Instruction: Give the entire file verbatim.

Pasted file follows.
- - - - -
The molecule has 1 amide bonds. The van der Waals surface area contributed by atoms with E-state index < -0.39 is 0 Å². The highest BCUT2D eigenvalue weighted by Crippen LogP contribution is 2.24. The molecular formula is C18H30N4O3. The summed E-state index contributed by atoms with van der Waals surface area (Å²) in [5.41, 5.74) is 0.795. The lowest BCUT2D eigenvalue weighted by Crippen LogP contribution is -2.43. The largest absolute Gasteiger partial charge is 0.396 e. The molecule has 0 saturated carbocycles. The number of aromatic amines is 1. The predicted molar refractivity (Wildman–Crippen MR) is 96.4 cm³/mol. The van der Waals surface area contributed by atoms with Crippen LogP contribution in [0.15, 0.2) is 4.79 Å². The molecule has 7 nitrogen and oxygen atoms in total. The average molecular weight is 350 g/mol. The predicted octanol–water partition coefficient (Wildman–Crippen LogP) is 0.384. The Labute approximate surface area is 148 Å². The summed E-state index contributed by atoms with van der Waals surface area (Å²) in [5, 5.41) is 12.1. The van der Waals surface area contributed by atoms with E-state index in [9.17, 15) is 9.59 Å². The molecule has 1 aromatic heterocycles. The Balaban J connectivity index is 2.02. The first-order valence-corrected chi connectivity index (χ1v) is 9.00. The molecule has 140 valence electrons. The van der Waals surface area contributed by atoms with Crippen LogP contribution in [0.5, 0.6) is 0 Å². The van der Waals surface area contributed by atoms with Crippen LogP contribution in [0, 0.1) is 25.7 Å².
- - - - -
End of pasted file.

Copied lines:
The molecule has 1 amide bonds. The van der Waals surface area contributed by atoms with E-state index < -0.39 is 0 Å². The highest BCUT2D eigenvalue weighted by Crippen LogP contribution is 2.24. The molecular formula is C18H30N4O3. The summed E-state index contributed by atoms with van der Waals surface area (Å²) in [5.41, 5.74) is 0.795. The lowest BCUT2D eigenvalue weighted by Crippen LogP contribution is -2.43. The largest absolute Gasteiger partial charge is 0.396 e. The molecule has 0 saturated carbocycles. The number of aromatic amines is 1. The predicted molar refractivity (Wildman–Crippen MR) is 96.4 cm³/mol. The van der Waals surface area contributed by atoms with Crippen LogP contribution in [0.15, 0.2) is 4.79 Å². The molecule has 7 nitrogen and oxygen atoms in total. The average molecular weight is 350 g/mol. The predicted octanol–water partition coefficient (Wildman–Crippen LogP) is 0.384. The Labute approximate surface area is 148 Å². The summed E-state index contributed by atoms with van der Waals surface area (Å²) in [5, 5.41) is 12.1. The van der Waals surface area contributed by atoms with E-state index in [9.17, 15) is 9.59 Å². The molecule has 1 aromatic heterocycles. The Balaban J connectivity index is 2.02. The first-order valence-corrected chi connectivity index (χ1v) is 9.00. The molecule has 140 valence electrons. The van der Waals surface area contributed by atoms with Crippen LogP contribution in [0.5, 0.6) is 0 Å². The van der Waals surface area contributed by atoms with Crippen LogP contribution in [0, 0.1) is 25.7 Å².